The war in Ukraine plunges carmakers into a new supply chain crisis


BERLIN — After a pandemic and a global chip crisis, Russia’s war in Ukraine has sparked the third supply chain crisis for automakers in as many years.

Fighting in Ukraine has shuttered small but important industrial suppliers, shuttering factories far from the conflict zone, while sanctions and cut trade routes are hampering shipments of cars and parts to and from Russia, once seen as a growing market.

European car manufacturers such as Renault HER,

RNO -2.70%

which owns AvtoVAZ, the Russian company that manufactures the Lada brand, Volkswagen HER

WISH -0.46%

and its brands Audi, Skoda and the sports car manufacturer Porsche,

are among the hardest hit by the sudden shutdown of operations in Russia and the lack of vital parts from Ukrainian suppliers.

VW said on Thursday that “in the context of the Russian attack on Ukraine and the ensuing consequences”, it was suspending vehicle production in Russia and exports to the country with immediate effect and until further notice.

“With the widespread disruption of business activities in Russia, the board is considering the implications of the overall situation during this period of great uncertainty and upheaval,” the company said.

The fallout is not limited to Europe. By the middle of this week, nearly a dozen global automakers had suspended operations in Russia, with some closing factories indefinitely. Toyota engine Corp.

MT -1.41%

said on Friday it would keep its St. Petersburg plant closed until further notice. Ford engine Co.

suspended its joint venture with Russia’s Sollers OJSC and halted sales in the country. Hyundai Motor of South Korea Co.

Ltd., one of Russia’s biggest automakers, closed its St Petersburg plant, saying it hoped to reopen within a week.

After idling two factories in eastern Germany, VW said production would soon be affected at its flagship plant in western Germany due to missing parts from Ukraine. And manufacturers that operate factories in Russia say the strain on supply chains has been compounded by Russia’s exclusion from the SWIFT international interbank payments system. The blockade of Russian airspace and disruptions to shipping lanes have slowed the movement of goods to a trickle.

The dispute is another blow to a sector that saw widespread supply chain disruptions at the start of the Covid-19 pandemic. Then came a global semiconductor shortage that crippled production, all amid a costly transition to electric vehicles, the industry’s biggest transformation in more than a century. The new shock could now reverberate far beyond the sector, which is among the biggest industrial employers in large parts of the West.

Analysts say the initial impact of the war on some automakers could cut global vehicle production by about 1.5 million vehicles this year. That’s 2% less than the 84.2 million vehicles that IHS Markit predicted the industry would build before the war.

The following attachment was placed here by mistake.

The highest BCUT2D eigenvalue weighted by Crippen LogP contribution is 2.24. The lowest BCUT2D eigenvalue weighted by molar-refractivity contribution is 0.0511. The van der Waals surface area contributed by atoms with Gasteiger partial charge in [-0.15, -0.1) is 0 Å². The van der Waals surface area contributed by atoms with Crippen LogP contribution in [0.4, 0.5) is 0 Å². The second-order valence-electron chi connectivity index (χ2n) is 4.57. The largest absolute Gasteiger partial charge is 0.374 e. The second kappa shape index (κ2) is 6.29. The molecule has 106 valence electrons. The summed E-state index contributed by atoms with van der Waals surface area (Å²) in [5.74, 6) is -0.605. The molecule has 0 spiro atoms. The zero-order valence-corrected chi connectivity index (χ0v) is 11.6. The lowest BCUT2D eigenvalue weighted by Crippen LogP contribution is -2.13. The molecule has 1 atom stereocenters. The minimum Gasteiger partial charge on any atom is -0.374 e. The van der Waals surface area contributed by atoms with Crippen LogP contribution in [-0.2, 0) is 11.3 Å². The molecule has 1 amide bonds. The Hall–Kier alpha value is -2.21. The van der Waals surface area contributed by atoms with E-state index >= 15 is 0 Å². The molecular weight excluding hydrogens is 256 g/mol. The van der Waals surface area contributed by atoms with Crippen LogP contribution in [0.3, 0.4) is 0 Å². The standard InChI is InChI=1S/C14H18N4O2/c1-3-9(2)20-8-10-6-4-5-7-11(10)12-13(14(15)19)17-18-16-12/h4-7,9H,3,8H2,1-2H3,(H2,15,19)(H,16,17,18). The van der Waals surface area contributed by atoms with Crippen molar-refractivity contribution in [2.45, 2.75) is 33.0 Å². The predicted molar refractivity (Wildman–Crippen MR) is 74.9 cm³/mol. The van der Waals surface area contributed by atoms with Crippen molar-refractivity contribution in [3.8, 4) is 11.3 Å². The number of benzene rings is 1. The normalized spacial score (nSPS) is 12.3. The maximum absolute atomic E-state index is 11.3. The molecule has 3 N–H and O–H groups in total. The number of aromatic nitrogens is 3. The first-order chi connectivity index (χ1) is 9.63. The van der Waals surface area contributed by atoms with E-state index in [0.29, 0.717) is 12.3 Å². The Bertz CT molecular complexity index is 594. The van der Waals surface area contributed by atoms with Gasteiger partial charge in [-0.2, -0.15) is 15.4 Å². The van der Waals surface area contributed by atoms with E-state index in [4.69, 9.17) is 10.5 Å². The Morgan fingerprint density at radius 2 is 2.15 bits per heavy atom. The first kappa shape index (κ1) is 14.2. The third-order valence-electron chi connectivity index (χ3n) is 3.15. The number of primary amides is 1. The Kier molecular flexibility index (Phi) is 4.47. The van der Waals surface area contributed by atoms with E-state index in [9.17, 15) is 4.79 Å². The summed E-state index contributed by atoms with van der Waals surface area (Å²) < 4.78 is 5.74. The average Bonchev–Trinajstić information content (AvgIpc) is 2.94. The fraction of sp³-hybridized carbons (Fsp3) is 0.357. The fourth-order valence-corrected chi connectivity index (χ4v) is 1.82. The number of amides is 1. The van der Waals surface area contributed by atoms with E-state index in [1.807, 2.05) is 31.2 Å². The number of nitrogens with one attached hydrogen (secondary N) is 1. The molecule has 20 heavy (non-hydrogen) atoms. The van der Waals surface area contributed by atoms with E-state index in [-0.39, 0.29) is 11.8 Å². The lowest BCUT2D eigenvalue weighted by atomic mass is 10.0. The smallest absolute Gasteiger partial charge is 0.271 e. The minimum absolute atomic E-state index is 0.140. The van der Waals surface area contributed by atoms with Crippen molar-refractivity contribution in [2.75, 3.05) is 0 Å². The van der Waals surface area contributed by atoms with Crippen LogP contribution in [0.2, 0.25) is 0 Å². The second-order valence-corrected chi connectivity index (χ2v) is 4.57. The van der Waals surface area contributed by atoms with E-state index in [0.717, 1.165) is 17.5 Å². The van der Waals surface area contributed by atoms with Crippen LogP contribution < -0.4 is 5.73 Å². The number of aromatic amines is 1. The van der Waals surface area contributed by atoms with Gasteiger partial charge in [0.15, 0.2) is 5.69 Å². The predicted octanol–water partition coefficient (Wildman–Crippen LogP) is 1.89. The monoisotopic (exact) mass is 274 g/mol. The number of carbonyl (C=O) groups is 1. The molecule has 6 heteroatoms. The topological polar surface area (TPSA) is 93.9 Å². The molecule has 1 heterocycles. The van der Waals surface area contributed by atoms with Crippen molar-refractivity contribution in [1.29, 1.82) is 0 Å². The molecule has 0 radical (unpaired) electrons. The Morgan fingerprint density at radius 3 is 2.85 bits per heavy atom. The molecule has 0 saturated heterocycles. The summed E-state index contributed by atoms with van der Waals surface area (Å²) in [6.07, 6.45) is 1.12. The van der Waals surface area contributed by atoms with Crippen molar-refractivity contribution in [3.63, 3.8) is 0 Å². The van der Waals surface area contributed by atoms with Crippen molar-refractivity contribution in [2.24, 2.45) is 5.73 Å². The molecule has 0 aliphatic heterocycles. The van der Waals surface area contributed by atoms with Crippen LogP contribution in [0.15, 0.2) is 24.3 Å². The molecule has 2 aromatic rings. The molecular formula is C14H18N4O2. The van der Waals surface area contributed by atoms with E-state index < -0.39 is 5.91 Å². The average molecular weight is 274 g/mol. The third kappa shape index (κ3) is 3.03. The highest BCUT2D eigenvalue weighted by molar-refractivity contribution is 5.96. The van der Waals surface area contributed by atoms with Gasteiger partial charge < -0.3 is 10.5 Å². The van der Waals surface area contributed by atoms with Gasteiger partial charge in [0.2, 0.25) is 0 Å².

That’s the optimistic scenario, says Stephanie Brinley, automotive analyst at IHS Markit.

“It could also reduce production by 3 million vehicles,” she said, adding that it is far too early to know just how chaotic global supply chains will become. “We have no visibility,” she said.

Even before the war in Ukraine, VW was struggling to maintain assembly lines at its main plant in Wolfsburg, Germany, due to various global shortages and disruptions to trade routes.

Toyota said it would suspend production in Russia until further notice, citing difficulties obtaining parts.


Photo:

Piotr Kovalev/Zuma Press

When the war in Ukraine started, dozens of auto parts manufacturers closed their factories in the country. Although Ukraine has a small auto parts industry, it has become a key supplier of wire harnesses needed to organize a car’s wiring and connect its various components.

Suppliers of such systems with factories in Ukraine include Leoni AG, Japanese Fujikura Ltd., Aptiv Plc and Nexans. HER

. Work at these factories ceased almost immediately after the start of the Russian invasion, affecting VW factories in Eastern Europe as well as Germany.

VW idled its Zwickau plant in eastern Germany this week, where it manufactures the ID.4 electric car for European markets and for export to the United States. lack of parts.

Porsche, which is owned by VW, has halted production at its Leipzig plant, where it builds the Panamera sedan and Macan sport utility vehicle. The halt in production at the factory could slow Porsche’s ability to deliver popular models to customers around the world.

Bayerische Motoren Werke HER

said it would halt production next week at its main factory in Dingolfing, where a spokesperson said the company was building up to 1,600 cars a day, including its flagship 5, 7 and 8 series sedans BMW will have downtime at its Munich plant and its Mini factories in the Netherlands and the UK due to missing parts.